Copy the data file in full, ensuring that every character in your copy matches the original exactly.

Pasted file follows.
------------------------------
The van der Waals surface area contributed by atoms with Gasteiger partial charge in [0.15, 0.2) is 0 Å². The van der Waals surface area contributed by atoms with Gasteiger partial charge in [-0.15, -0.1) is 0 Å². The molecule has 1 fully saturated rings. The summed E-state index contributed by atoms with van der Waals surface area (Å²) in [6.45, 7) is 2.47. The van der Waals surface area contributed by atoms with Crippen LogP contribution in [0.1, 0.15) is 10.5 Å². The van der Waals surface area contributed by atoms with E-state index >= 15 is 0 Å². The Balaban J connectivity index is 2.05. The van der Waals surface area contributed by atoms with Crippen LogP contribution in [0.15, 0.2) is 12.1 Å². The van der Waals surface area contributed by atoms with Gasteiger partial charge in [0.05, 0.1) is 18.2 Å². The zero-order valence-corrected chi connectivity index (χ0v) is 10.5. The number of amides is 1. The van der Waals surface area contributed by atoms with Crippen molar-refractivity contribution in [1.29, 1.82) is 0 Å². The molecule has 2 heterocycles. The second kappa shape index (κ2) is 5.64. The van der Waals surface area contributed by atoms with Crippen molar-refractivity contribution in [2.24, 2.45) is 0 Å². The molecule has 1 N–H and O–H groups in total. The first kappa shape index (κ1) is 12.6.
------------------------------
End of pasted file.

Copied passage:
The van der Waals surface area contributed by atoms with Gasteiger partial charge in [0.15, 0.2) is 0 Å². The van der Waals surface area contributed by atoms with Gasteiger partial charge in [-0.15, -0.1) is 0 Å². The molecule has 1 fully saturated rings. The summed E-state index contributed by atoms with van der Waals surface area (Å²) in [6.45, 7) is 2.47. The van der Waals surface area contributed by atoms with Crippen LogP contribution in [0.1, 0.15) is 10.5 Å². The van der Waals surface area contributed by atoms with E-state index >= 15 is 0 Å². The Balaban J connectivity index is 2.05. The van der Waals surface area contributed by atoms with Crippen LogP contribution in [0.15, 0.2) is 12.1 Å². The van der Waals surface area contributed by atoms with Gasteiger partial charge in [0.05, 0.1) is 18.2 Å². The zero-order valence-corrected chi connectivity index (χ0v) is 10.5. The number of amides is 1. The van der Waals surface area contributed by atoms with Crippen molar-refractivity contribution in [1.29, 1.82) is 0 Å². The molecule has 2 heterocycles. The second kappa shape index (κ2) is 5.64. The van der Waals surface area contributed by atoms with Crippen molar-refractivity contribution in [2.24, 2.45) is 0 Å². The molecule has 1 N–H and O–H groups in total. The first kappa shape index (κ1) is 12.6.